Thursday, June 19, 2008

Mid-Week Memo: Words from the Guys

detail from painting by Emma's mother, Susan Bee, titled "Girly Man,"
and the cover for a book by Emma's father of the same name

This week, we collected a few quotes from men on the topic of feminism--are they feminists, and what does feminism mean to them?

"I feel like men and women both need to be uplifted from where they're at, and in our society, women are more marginalized. So in the same way that I might be more aware of people that are poverty-stricken, or minorities that have had a harder experience in our country, I'd say I'm a feminist in the way that I'm aware that women are often subordinated in our society, or underappreciated. But I don't think you can uplift just women without changing the way that men approach it as well. The balance is very important, and it's a two-way conversation."
--Aaron, 26, production assistant and freestyle MC in New York

"I think I'm a feminist, but that doesn't mean that misogynist qualities aren't ingrained in me. I think that's true for women, too. I think I respect and am sensitive to women's issues, but I still find myself expecting women to act a certain way. I still say stuff like, "That chick is hot." I am feminist to the extent that I question how things exist now, but I'm still very much a product of mainstream 'guy' culture, whether I like it or not."
--Aaron, 27, waiter and writer in Chicago

"I am not sure how to answer the question of whether or not I consider myself to be a feminist. Of course, feminism means different things to different people, but it doesn't mean much to me. Do I respect people regardless of their gender? I would say yes -- at least I try to. If someone demonstrates themselves as worthy of respect, their gender really doesn't matter to me. However, I have a very different opinion of people who allow or choose to have the question of their gender (woman, man, trans, whatever) play too great a role in defining themselves." Matt took his thoughts in a more philosophical direction after this, wondering whether gender distinctions themselves create unbalanced power structures. He wondered: should we look past gender to find some mythical sexless human essence, or is there some merit to be found in embracing hierarchal structures? Click here to read his musings in his own words.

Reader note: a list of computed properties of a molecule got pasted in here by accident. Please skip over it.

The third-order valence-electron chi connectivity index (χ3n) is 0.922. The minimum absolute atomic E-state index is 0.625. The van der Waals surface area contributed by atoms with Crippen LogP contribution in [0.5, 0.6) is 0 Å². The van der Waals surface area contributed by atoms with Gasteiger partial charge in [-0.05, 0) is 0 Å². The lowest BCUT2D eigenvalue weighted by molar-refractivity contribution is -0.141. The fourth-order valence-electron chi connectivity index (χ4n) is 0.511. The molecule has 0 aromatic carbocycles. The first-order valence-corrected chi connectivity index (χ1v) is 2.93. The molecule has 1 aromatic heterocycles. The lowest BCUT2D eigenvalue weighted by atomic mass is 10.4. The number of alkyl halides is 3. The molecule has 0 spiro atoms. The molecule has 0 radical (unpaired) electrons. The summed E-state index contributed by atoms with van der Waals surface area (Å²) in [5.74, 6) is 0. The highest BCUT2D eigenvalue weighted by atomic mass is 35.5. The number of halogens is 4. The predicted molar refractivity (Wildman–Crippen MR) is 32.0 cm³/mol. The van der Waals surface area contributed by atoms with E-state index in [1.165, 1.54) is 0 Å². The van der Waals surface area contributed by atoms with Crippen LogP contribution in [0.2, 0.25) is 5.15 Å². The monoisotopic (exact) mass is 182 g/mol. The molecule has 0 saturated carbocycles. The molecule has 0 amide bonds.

--Matt, 24, paralegal in Chicago

1 comment:

Matt said...

{Continuation of Matt's quote):

Personally, I think that a lot of people spend a significant amount of their time and energy devoted to questions of what it means to be a certain gender, what the power implications are, blah blah blah blah blah blah blah. By this time most everybody gets it: there is power in the discursive, there is power in the normative. The question now is not where this discursive/normative power is and what all of its manifestations are (obviously there are infinite iterations), but how do we conduct our politics and behave towards one another on a personal level in light of our awareness of discursive/normative power loci like gender? I see two answers to both parts of this question. One is to effort to transcend such power loci in a search for the socratic Good. The other is to explore and embrace power as an end in and of itself. I keep my personal choice between these two answers private.

Where does that leave me in regards to feminism? I will leave that up to everyone else. It doesn't much matter to me.